On the thank-you page after they have bought a product.
There are several different ways to ask for feedback — from exit-intent popups to slide-out forms, live chat, and chatbots. The method you choose will depend on your customers and where they are on your website.
For example, if you notice someone has spent 10 minutes on a product page or reading a Help Desk article about how to use one of your more technical products, it might make sense to surface either live chat or a chatbot (with the ability to tie into a support agent).
On the flip side, if someone is about to exit your site, you want to surface an exit-intent popup instead.
In addition to feedback forms, there is software you can use to see how visitors interact with your website in real time.
This allows you to “spy” on visitors and observe what they do on your website without having to ask them through a survey, call, or feedback form.
For example, online technology tools like Full Story and Hotjar let you follow a visitor around on the site and see what they click on, how far they get into your site, and where they drop off. You can also view heatmaps and click maps.
With enough data points, the software can provide a detailed map to help you optimize your site for increased conversions. You can often achieve this through conversion rate optimization and A/B testing strategies and tactics.
A final way to collect valuable feedback is to monitor comments, likes, and shares on social media channels, such as Facebook, Twitter, LinkedIn, Instagram, and TikTok.
Here are some questions to think through:
How many comments are you currently seeing that mention your brand specifically each day, week, and month?
How many comments are you currently seeing that reference your product attributes but not your brand’s specific name?
How is this trending over time? Are you seeing increased activity?
How do the number of mentions and social media activity you receive compare to your biggest competitors? Is it more or less? And how is it trending over time?
What is your most active social media channel?
What are your least active social media channels?
What’s the overall sentiment like for these mentions and comments — largely positive, negative, mixed, or neutral?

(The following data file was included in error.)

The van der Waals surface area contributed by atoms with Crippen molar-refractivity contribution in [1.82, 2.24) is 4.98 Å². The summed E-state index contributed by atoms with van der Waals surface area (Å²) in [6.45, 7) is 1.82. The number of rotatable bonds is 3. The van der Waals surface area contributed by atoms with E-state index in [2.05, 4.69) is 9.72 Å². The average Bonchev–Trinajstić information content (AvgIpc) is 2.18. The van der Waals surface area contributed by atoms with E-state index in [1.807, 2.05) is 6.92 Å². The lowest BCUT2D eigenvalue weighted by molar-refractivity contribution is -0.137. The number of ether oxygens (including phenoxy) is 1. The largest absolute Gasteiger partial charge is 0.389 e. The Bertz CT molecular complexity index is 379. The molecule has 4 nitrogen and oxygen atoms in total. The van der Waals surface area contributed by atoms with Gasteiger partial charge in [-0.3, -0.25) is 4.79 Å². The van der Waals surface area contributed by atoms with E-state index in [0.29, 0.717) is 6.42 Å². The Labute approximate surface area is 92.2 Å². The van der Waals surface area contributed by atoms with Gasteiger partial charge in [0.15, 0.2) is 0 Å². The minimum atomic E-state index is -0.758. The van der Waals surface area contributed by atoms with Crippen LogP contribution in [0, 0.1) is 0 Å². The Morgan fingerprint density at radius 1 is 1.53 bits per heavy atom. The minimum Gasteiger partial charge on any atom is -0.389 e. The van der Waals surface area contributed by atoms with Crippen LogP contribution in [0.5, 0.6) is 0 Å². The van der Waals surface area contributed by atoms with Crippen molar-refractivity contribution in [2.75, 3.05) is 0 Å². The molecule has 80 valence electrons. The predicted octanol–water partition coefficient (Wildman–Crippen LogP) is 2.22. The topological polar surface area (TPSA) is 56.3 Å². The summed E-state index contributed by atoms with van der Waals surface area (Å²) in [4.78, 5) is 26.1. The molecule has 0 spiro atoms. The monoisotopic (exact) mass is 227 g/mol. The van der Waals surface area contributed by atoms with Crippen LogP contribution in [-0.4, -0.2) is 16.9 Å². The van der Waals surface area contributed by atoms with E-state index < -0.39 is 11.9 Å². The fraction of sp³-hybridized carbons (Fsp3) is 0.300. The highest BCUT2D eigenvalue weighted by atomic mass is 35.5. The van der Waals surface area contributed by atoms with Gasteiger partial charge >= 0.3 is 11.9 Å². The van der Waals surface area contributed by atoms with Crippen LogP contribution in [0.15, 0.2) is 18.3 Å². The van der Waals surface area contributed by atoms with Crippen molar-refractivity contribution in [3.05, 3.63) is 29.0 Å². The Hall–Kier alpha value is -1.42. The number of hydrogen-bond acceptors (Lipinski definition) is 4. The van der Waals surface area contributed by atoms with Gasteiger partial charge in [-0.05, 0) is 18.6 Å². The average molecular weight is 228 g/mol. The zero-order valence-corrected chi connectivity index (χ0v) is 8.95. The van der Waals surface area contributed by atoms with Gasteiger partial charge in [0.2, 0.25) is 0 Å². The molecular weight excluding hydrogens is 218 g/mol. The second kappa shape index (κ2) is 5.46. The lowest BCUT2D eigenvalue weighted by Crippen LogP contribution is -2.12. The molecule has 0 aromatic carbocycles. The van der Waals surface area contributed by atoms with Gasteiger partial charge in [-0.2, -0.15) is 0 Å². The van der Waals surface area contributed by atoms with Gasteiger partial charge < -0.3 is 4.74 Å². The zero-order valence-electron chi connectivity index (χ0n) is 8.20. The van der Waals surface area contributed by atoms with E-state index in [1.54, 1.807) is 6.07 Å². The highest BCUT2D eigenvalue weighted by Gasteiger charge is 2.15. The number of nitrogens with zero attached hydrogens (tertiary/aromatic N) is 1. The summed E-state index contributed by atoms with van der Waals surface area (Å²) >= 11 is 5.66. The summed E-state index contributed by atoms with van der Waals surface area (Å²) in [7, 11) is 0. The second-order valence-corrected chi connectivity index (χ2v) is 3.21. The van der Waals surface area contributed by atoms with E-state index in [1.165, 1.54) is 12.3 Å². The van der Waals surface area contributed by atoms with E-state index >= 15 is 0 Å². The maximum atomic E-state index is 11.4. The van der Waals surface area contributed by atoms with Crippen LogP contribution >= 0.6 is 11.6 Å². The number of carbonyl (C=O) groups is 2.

How does the social media sentiment compare to that of your direct competitors?
Pro tip: You can use tools, such as Talkwalker Alerts, Mention, or even Google Alerts, to monitor mentions of your brand and your competitors on social media.
Once you have all of the processes in place to collect and analyze customer feedback on a regular basis, it’s time to act.
To act on this data, everyone in your company should be able to see where this feedback lives, who wrote it, what it’s about, any attached files, and the current status. This will help you create a constructive customer feedback loop.
Pro tip: Software like Zapier makes it easy to route feedback directly from one channel to your central customer feedback database. For example, if you use JotForm for your customer surveys and Jira for your central database, you can create a “zap” to automagically tag and categorize customers’ responses as they come in.
One way to get feedback to stick is to turn it into stories. The more you can translate customer feedback directly into stories, the more likely you and your team will be to remember and act on it.
For example, you can automatically categorize it based on positive and negative feedback, and then create “happy stories” and “sad stories/negative experiences.”
Pro tip: If you are looking to create a customer story, make sure you get your customer’s consent beforehand. One way to do that is through adding an e-signature field and a disclaimer to your survey.
Not all feedback should be treated equally. You should create a process to triage feedback based on the following criteria:
Impact: How big an impact will the change make if it works?
Confidence: On a scale of 1 (no confidence) to 10 (extremely confident), how confident are you that the change will actually solve the problem?
Ease of use: How difficult is it to make the change?
As teams get better at collecting feedback, it’s easy to get lost in a sea of opportunities and to-dos. One way to keep customer feedback in the forefront is to assign a KPI related to it for each individual, team, or department. This ensures that your ecommerce business is truly customer-centric.
The final point is to revisit any feedback you implement. Find out if what you are doing is working.
Here are some questions to ask:
Are customers happier?
Are they making more repeat purchases?
What does customer churn look like now?
Is your conversion rate on your ecommerce store improving?
Are you seeing more positive mentions on social media?
Collecting, implementing, and analyzing feedback is one of the most effective ways to ensure that you have a pulse on what your customers think about your brand and your products.
The ecommerce brands that pay attention and actively demonstrate that they care about their customers will be the ones poised to grow over the next decade.
However, when you read articles like this one, it’s easy to get overwhelmed with all of the things you could do. You could wind up with analysis paralysis and do nothing.
We recommend starting smarter. Instead of trying to launch a giant customer feedback initiative across your entire team, start by asking customers who reach out to you a few questions, such as:
What did you think about your recent purchase?
How did you hear about us?
What could we do to make the experience even better?
You can always grow from there.